To right the wonk, she removed the table and replaced the puny island with a giant one. Stretching 11 feet long, the new island spatially connects the cabinetry with the rest of the kitchen. She added seats and oriented them toward each other instead of the TV, envisioning baby showers and family dinners to come. The stools also line up with a pass-through window into the dining room, another visual link.
Shifting the layout was a small modification, but it had a huge impact. “It was a great opportunity to achieve a big change without renovating an entire kitchen,” says Emily. Balancing the area made it seem lighter, as do the Carrara marble countertops. Natural rattan stools with verdant Schumacher cushions temper the brightness with texture and warmth. “We wanted to bring in a little happiness. Green is God’s neutral.”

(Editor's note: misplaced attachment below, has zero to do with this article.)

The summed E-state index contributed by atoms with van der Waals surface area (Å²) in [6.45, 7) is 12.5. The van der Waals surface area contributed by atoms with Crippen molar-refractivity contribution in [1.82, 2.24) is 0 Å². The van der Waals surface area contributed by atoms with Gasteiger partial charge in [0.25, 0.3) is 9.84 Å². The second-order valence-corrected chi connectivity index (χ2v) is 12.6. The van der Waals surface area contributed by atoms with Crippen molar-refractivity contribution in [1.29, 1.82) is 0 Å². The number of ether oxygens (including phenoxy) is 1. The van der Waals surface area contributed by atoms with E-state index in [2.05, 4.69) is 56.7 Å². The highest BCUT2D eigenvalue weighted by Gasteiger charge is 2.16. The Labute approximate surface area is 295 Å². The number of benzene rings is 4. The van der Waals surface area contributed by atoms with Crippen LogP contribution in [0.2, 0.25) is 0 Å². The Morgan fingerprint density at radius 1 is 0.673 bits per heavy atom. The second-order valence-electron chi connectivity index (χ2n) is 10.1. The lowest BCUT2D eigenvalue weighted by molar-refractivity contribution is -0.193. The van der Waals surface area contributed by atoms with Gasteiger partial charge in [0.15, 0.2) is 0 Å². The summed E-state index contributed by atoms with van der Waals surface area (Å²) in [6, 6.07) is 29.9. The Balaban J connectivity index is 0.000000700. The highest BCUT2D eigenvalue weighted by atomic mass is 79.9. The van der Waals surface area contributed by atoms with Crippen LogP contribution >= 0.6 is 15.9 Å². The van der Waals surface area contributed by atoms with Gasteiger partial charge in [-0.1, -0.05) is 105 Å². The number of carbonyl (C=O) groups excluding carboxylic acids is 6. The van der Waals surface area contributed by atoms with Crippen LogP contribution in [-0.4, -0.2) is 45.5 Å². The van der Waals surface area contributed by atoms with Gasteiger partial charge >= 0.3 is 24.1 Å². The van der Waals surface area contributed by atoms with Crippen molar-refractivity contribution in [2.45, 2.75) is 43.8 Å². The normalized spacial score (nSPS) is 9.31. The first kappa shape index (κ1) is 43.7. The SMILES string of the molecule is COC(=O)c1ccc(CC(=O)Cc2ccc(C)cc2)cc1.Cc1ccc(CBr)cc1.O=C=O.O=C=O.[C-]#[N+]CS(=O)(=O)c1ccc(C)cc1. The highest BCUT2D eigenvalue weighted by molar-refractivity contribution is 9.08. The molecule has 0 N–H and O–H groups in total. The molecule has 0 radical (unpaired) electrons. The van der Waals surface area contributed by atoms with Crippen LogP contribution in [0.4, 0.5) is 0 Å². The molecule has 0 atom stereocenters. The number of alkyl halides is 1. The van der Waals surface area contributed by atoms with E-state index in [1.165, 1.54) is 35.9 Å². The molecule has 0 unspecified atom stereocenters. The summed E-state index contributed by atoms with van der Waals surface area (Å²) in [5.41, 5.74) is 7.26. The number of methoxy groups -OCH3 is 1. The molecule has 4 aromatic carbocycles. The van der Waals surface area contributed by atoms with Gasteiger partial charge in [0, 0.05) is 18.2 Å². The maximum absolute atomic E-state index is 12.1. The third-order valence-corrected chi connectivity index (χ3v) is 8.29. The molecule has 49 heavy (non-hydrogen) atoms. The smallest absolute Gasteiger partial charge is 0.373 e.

The fresh mood continues into the keeping room, a casual hangout that invites slipping off shoes to relax. “I wanted it to feel like you could get into the room really easily,” Emily says. “I think it’s important to create opportunities for connection, so you can cook and have your children by you. I can just see them making snacks and then carrying them over to the keeping area, where they can play and crawl on the floor and watch Thomas the Tank Engine.” Two blue chairs from Precedent allow occupants to swivel toward the television or a kitchen conversation. “They have a fun silhouette,” Emily says.